Monday, April 25, 2011


Him taking a very long drink. Notice how his cheek feathers are red/copper.

This is him after I patiently awaited . Notice how there are no cheek feathers.

Here he is hiding on the other side of my feeder. Notice his cheek feathers are yellow now.

As I was waiting for my very slow dial up to go from one site to another, I looked at my Hummingbird feeder and saw a rusty colored Hummingbird. I had never ever seen this little gem before. I knew he was very different from the other Hummingbirds I have seen over the many years I’ve had a Hummingbird feeder.

He seemed to love my nectar in my feeder because he stayed a very long time to slurp up at each stay. I just had to get a closer look to make sure this was indeed a stranger. Sure enough, with his white under his chin and a rusty/buff breast with beautiful iridescent feathers in copper on his cheeks.

Since he stayed a long time, I was sure to remember all of his markings and when he left, I went to my bird book and found out his name was a Bahama Woodstar. That’s right, he flew all the way from the Bahamas on this year’s migration!

The Hummingbirds here in Northern California are more likely to migrate during the winter months. The Hummingbirds in Southern California’s high desert, where I lived, tend to stay because of the warmth and lack of water and flowers, so they keep frequenting the Hummingbird feeders.

I realized that that’s the way it is up here. A lady with a display table at a plant sale they were having, which I visited before the UC Davis gardening class a couple weeks ago, had a table with just photos of different Hummingbirds and she gave me the whole spiel on how Hummingbirds here in Northern California migrate every year. I learned a lot, and then this happened, and soon found out that this was all so true.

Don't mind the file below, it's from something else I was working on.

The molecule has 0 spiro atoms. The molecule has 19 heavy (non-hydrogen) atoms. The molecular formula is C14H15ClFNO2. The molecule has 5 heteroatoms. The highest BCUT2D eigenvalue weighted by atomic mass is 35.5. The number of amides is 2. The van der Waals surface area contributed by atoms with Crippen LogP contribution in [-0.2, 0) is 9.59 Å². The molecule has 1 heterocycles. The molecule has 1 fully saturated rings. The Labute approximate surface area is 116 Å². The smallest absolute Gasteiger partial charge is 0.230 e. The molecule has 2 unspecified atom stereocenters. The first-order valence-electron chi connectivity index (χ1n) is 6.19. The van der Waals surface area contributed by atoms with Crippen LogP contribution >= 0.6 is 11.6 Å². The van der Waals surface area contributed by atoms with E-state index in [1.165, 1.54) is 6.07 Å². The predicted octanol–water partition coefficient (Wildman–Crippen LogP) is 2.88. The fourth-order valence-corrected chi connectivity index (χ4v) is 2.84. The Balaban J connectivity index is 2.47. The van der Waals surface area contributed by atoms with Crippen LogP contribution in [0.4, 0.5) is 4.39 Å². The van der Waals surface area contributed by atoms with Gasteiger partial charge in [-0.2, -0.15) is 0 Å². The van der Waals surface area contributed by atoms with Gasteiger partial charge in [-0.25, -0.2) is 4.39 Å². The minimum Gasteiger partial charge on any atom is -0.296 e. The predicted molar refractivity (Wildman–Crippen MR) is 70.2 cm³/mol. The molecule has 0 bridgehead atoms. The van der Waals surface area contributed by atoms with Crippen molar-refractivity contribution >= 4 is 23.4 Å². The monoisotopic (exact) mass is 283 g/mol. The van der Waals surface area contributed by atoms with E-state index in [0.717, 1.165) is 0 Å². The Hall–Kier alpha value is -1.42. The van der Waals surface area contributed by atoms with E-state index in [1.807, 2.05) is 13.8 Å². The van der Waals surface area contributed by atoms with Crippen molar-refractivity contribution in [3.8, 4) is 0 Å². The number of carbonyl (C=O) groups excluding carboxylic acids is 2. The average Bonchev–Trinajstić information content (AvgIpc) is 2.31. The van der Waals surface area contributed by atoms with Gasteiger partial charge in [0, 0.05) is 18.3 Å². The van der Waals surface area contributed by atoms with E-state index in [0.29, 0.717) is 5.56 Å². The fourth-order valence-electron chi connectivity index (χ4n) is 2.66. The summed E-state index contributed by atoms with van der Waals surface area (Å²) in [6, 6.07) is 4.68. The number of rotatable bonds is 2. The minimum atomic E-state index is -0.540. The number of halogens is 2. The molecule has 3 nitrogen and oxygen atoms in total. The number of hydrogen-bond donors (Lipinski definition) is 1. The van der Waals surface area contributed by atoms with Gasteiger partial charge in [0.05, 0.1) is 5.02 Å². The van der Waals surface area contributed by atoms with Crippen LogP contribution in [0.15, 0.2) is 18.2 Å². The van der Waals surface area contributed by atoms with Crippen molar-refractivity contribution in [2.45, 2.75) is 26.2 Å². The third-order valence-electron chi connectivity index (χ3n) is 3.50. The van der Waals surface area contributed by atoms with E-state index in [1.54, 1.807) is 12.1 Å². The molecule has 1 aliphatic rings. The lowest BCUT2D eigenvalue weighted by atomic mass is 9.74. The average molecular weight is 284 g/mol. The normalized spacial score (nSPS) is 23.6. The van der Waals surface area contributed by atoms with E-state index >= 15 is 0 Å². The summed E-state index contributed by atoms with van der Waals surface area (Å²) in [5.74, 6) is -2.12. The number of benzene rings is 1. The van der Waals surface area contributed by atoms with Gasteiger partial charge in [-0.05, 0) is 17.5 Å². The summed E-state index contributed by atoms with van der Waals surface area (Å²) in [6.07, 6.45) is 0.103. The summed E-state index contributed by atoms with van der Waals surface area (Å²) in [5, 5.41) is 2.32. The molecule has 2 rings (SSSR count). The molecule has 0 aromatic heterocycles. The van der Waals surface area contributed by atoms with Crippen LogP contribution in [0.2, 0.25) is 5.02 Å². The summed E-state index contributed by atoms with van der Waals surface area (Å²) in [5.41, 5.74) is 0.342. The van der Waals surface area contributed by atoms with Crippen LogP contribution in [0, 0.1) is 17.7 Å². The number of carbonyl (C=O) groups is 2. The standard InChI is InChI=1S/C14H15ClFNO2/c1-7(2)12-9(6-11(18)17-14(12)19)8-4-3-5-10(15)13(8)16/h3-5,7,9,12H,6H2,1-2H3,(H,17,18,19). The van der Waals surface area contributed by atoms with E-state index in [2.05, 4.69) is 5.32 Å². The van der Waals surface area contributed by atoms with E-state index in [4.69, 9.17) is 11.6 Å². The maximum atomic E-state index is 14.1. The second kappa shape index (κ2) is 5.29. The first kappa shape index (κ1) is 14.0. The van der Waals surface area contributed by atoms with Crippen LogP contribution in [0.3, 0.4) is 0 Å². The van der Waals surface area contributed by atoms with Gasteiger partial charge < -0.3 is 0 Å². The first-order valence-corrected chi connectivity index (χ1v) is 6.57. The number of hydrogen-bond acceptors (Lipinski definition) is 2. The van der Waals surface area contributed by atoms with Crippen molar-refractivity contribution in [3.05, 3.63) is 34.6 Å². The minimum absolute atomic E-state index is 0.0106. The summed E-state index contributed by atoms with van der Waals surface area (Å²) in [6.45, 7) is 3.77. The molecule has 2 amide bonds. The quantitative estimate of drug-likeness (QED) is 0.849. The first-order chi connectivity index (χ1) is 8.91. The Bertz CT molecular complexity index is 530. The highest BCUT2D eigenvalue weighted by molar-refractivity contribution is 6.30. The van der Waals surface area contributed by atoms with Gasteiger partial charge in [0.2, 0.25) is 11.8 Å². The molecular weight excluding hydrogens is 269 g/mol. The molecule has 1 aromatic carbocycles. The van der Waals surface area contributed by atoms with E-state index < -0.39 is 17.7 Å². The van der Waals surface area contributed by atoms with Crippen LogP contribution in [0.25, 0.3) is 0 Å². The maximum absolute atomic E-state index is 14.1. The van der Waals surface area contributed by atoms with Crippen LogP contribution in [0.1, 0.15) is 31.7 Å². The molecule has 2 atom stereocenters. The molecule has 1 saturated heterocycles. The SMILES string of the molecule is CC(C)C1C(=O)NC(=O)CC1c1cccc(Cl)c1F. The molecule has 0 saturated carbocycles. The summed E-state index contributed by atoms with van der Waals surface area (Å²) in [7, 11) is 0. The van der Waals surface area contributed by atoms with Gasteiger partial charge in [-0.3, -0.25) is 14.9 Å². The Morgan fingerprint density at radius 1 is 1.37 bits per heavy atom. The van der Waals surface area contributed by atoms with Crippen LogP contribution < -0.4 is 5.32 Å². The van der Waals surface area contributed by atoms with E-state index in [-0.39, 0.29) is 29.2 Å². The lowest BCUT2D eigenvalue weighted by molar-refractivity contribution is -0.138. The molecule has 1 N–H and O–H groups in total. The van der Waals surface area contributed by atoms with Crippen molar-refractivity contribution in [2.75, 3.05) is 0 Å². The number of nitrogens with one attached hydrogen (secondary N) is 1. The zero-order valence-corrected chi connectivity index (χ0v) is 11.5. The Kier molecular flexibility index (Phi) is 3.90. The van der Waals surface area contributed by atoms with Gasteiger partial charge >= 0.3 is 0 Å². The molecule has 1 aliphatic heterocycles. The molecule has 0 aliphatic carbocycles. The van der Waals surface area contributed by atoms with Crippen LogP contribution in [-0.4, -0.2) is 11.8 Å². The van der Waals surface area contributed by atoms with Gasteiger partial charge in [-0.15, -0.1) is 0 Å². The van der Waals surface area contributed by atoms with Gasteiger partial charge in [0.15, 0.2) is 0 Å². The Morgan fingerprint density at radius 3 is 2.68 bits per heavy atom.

I’ve noticed lately there have been a lot more Hummingbirds. I kept my feeder out the whole winter, but very few stayed and for several weeks at the end of winter and into Spring, there were none at all.

As this Bahamian visitor kept visiting my feeder about every five to ten minutes, I decided I’d try to get a photo of him. A got my camera focused on the feeder where he would sit and unfortunately I got a bit too close and he saw me and stayed on the other site of the feeder whenever he came back to feed. He tried hiding from me, but I was patient and determined to get a photo, any photo, of him.

My persistence paid off, because after about three trips to my feeder, he must have forgotten about me being a threat through my dirty windows. So I took photos of this bird and got different iridescent feather colors on his cheeks. Originally I saw copper, then I saw yellow, then I saw dark red. His body colors and marking stayed the same, so I know for sure this was the same bird.

I again referred to my bird book and it definitely showed me that this bird was an immature male and showed two photos of red and copper feather colors on his cheeks. The female is less colorful on the cheeks.

During the intervals of this Bahama Woodstar, another Hummingbird frequented my feeder. He was a Black Chinned Hummingbird.

Only these two visited today and maybe another one or two, but it seems they’re starting their migration, just like the lady at the plant show had told me they would. In October, they’ll start back down south. I’ll know better this year to take the feeder down.

The lady at the plant sale also said she lives a little bit further up the hill off the 50 Freeway going to Lake Tahoe and she has several feeders. She said she gets so many Hummingbirds coming back each year that she has to go to Cosco to get several bags of 20 lbs. of sugar for their nectar because she goes through so much sugar to make the Hummingbird nectar, it’s cheaper.

So I’ll be watching my feeder for any other new Hummingbirds that come to visit.

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